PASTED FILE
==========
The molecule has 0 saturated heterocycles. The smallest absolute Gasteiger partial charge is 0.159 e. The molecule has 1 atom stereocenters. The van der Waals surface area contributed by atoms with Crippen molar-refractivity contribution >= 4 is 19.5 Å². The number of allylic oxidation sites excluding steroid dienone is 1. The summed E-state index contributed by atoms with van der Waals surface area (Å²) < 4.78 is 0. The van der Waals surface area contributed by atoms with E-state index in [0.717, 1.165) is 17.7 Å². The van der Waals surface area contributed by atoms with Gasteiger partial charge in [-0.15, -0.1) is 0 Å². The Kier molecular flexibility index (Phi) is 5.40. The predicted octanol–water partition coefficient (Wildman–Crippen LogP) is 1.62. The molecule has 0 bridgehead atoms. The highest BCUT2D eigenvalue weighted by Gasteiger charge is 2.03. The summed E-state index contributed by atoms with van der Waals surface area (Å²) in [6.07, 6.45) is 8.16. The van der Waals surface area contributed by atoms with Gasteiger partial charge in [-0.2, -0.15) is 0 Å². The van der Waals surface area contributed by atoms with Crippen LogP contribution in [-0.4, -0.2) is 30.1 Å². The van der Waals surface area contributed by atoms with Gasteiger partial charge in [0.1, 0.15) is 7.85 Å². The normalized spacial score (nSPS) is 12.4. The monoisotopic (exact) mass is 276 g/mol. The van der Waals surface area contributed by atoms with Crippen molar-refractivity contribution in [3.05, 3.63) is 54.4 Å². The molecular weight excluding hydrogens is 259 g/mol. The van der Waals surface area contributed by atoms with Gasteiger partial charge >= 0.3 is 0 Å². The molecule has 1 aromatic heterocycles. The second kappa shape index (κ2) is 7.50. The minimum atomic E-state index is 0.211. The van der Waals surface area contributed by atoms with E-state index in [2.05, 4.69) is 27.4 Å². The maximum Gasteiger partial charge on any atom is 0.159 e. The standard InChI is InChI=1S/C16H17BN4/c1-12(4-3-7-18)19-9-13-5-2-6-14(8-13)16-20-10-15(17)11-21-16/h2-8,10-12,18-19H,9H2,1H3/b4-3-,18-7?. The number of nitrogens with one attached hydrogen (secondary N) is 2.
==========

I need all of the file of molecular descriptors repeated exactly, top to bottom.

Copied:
The molecule has 0 saturated heterocycles. The smallest absolute Gasteiger partial charge is 0.159 e. The molecule has 1 atom stereocenters. The van der Waals surface area contributed by atoms with Crippen molar-refractivity contribution >= 4 is 19.5 Å². The number of allylic oxidation sites excluding steroid dienone is 1. The summed E-state index contributed by atoms with van der Waals surface area (Å²) < 4.78 is 0. The van der Waals surface area contributed by atoms with E-state index in [0.717, 1.165) is 17.7 Å². The van der Waals surface area contributed by atoms with Gasteiger partial charge in [-0.15, -0.1) is 0 Å². The Kier molecular flexibility index (Phi) is 5.40. The predicted octanol–water partition coefficient (Wildman–Crippen LogP) is 1.62. The molecule has 0 bridgehead atoms. The highest BCUT2D eigenvalue weighted by Gasteiger charge is 2.03. The summed E-state index contributed by atoms with van der Waals surface area (Å²) in [6.07, 6.45) is 8.16. The van der Waals surface area contributed by atoms with Gasteiger partial charge in [-0.2, -0.15) is 0 Å². The van der Waals surface area contributed by atoms with Crippen LogP contribution in [-0.4, -0.2) is 30.1 Å². The van der Waals surface area contributed by atoms with Gasteiger partial charge in [0.1, 0.15) is 7.85 Å². The normalized spacial score (nSPS) is 12.4. The monoisotopic (exact) mass is 276 g/mol. The van der Waals surface area contributed by atoms with Crippen molar-refractivity contribution in [3.05, 3.63) is 54.4 Å². The molecular weight excluding hydrogens is 259 g/mol. The van der Waals surface area contributed by atoms with Gasteiger partial charge >= 0.3 is 0 Å². The molecule has 1 aromatic heterocycles. The second kappa shape index (κ2) is 7.50. The minimum atomic E-state index is 0.211. The van der Waals surface area contributed by atoms with E-state index in [2.05, 4.69) is 27.4 Å². The maximum Gasteiger partial charge on any atom is 0.159 e. The standard InChI is InChI=1S/C16H17BN4/c1-12(4-3-7-18)19-9-13-5-2-6-14(8-13)16-20-10-15(17)11-21-16/h2-8,10-12,18-19H,9H2,1H3/b4-3-,18-7?. The number of nitrogens with one attached hydrogen (secondary N) is 2.